Iran to expand N-program if US pursues bans: Baeidinejad
A senior Iranian official has warned that Tehran will increase the number of its uranium enrichment centrifuges should the United States introduce further sanctions against the Islamic Republic over its civilian nuclear activities.
“Naturally, it is a source of concern for everyone. It is a return to a situation from which no one is going to benefit. Iran will certainly go ahead with its nuclear program [in case of new US sanctions]. We are going to install more centrifuges,” Hamid Baeidinejad, the director general for political and international security affairs at Iran’s Foreign Ministry, told a news conference at the Iranian embassy in the Russian capital, Moscow, on Wednesday.
The Iranian official’s remarks came after the US Senate Committee on Banking on January 29 approved a bill that would endorse further sanctions against Iran if nuclear talks between Tehran and the P5+1 group of world powers fail to lead to an agreement by a self-imposed deadline.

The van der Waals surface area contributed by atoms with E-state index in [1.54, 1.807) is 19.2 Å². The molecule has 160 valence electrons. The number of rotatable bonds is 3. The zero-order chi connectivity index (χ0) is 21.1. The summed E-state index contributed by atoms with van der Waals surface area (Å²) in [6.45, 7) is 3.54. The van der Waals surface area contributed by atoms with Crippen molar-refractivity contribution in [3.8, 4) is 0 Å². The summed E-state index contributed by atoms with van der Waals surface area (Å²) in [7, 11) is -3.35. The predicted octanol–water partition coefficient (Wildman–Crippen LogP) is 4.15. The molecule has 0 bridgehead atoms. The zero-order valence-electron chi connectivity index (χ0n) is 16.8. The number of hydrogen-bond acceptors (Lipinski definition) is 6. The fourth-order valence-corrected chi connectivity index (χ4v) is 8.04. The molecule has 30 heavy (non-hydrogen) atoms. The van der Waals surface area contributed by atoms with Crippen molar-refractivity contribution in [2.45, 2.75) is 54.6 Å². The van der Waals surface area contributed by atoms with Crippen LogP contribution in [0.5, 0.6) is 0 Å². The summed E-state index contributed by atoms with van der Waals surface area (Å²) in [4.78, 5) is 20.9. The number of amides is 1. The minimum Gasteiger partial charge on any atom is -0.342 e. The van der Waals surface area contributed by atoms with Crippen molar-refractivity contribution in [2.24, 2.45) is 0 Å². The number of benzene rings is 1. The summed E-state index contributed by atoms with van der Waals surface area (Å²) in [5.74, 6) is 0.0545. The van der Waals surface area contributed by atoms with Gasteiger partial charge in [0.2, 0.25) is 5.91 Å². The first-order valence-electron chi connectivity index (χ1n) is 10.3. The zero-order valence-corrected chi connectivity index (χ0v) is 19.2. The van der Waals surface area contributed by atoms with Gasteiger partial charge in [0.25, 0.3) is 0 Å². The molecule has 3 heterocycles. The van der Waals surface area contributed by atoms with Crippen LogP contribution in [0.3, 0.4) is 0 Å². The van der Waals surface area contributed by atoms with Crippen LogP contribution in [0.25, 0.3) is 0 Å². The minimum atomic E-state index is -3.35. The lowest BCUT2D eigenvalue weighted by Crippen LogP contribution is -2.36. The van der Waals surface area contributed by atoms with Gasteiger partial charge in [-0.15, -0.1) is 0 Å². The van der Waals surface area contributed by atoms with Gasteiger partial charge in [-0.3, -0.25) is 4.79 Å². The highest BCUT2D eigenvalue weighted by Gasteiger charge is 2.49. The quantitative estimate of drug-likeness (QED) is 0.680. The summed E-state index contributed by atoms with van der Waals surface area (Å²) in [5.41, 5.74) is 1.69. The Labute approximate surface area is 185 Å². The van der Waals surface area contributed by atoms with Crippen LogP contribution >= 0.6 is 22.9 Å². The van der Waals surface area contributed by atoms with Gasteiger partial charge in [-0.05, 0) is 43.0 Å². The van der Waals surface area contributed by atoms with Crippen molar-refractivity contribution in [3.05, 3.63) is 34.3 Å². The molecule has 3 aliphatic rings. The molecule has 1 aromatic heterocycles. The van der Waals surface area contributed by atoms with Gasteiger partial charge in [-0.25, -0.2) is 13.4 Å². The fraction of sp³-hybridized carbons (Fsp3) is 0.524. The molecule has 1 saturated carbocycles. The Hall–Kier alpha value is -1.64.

This comes as the US President Barack Obama administration has warned that the new Iran sanctions proposed by US Congress would spoil the ongoing talks. Obama has also threatened to veto further sanctions.
Earlier on Tuesday, Iranian lawmakers passed a motion calling on the government to resume all nuclear activities if US imposes new sanctions on Tehran.
Iran nuclear talks
Baeidinejad, who is a top Iranian nuclear negotiator, also said that negotiations between Tehran and the six world powers on Tehran’s nuclear energy program have reached an important and sensitive stage.
“At this point, we have decided to expand cooperation with Russia,” he said.
Iran and the P5+1 group — Russia, China, France, Britain, the US and Germany — have been holding talks to secure a final comprehensive deal over Tehran’s nuclear work.
Since an interim deal was agreed in the Swiss city of Geneva in November 2013, the negotiating sides have missed two self-imposed deadlines to ink a final agreement.
Iran and the P5+1 countries now seek to reach a high-level political agreement by March 1 and to confirm the full technical details of the accord by July 1.